Henry Carey was a Tory, or an anti-Walpolean, and he identified with Alexander Pope, in particular, in his stance on the 18th century's cultural polemic (see Augustan poetry for the issues behind Ambrose Philips and Alexander Pope's poison pen battle). Pope had been a consistent enemy of Ambrose Philips's, and Philips was a stand-in for an entire slate of Whig political views. Attacking Philips was attacking what Philips stood for, and Carey achieved fame first by satirizing Philips's second set of odes (which had been dedicated to Robert Walpole) with his Namby Pamby. Namby Pamby had made Carey one of the darlings of the Tory opposition to Walpole.
In 1728, John Gay's The Beggar's Opera had satirized Robert Walpole and opera, both, and it had proven enormously successful. However, Walpole had Gay's follow up, Polly, suppressed. Walpole's direct intervention in the stage prompted a new round of satires, including Chrononhotonthologos. However, Chrononhotonthologos is a far more dangerously political satire than Gay's The Beggar's Opera or Henry Fielding's Tom Thumb had been. Tom Thumb (1732) had introduced a parody of operatic plots and Walpole by focusing on a mythical kingdom where the queen would fall in love with an absurd character, but Carey goes much further by having the Queen fall in love with an absurd character and then walk away with two unrelated and unmotivated characters while, at the same time, having the king die due to vanity.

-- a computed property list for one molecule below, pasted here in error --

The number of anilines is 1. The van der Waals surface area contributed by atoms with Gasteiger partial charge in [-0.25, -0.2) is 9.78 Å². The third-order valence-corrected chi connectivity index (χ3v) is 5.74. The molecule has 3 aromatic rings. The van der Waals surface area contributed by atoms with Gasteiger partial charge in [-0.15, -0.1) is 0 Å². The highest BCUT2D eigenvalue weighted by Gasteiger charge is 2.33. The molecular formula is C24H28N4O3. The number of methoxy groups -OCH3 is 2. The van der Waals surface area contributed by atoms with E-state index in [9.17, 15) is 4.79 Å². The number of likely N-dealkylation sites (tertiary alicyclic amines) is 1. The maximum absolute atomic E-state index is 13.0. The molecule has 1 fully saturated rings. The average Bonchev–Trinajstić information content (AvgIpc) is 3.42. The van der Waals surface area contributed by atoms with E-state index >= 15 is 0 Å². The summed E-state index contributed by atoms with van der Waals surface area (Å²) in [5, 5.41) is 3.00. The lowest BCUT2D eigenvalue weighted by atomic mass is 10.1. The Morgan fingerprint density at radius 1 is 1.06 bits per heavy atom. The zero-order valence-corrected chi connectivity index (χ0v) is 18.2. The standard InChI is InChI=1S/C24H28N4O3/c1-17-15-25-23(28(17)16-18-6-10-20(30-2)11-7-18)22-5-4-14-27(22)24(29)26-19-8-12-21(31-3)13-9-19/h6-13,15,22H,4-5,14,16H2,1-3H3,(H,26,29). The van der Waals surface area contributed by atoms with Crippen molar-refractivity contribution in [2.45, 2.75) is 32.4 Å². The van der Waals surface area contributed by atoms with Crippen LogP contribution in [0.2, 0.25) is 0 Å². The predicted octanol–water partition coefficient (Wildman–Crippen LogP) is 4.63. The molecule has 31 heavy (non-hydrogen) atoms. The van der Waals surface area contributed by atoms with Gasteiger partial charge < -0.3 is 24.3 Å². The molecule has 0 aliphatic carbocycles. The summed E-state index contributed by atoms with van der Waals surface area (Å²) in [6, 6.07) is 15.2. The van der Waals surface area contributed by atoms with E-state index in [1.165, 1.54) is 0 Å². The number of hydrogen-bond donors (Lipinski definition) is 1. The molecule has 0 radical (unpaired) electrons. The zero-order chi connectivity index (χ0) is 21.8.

The real life political events that are partially encoded in the play concern Caroline of Ansbach and George II. In the 1720s, George II, then Prince of Wales, had opposed his father bitterly and aligned himself with the Tory party, while his father fostered Robert Walpole (thanks to Walpole's playing up of suggestions that the Tories disapproved of the Hanoverian succession). Because of his fears of Jacobites, George I kept Walpole in power, while George II favored anyone else. George II's mistress, Mrs Howard, was a strong Tory and a woman who favored John Gay and others of the Tory wits. Toward the end of George I's life, Caroline of Ansbach attempted a reconciliation of father with son, and when George II came to the throne, she was the one who pushed for Robert Walpole. Mrs. Howard's influence was diminished to nothing, and George II, although still disliking his wife, did not involve himself in politics, leaving the field clear for her to continue to give power to Robert Walpole.
John Gay had been promised patronage by Mrs. Howard, and that doomed his chances of actual preferrment when George II became king, for it earned him the enmity of Queen Caroline. The friends and admirers of Gay (including Alexander Pope and Henry Carey) regarded this political game as a personal and moral betrayal. Chrononhotonthologos, therefore, is not innocent in its depiction of a queen who never makes love with her husband, a husband who has no idea about politics but only wishes to be flattered, and, most particularly, of a queen who falls in love with contrariness and takes two minor ministers as her competing gigolos.
These political and topical allusions are not necessary for contemporary readers and viewers of the play. The nonsense verse and the immediate parody of opera are entertaining, but the political satire hidden beneath the frivolty was one component of the play's success.
Read more about this topic: Chrononhotonthologos
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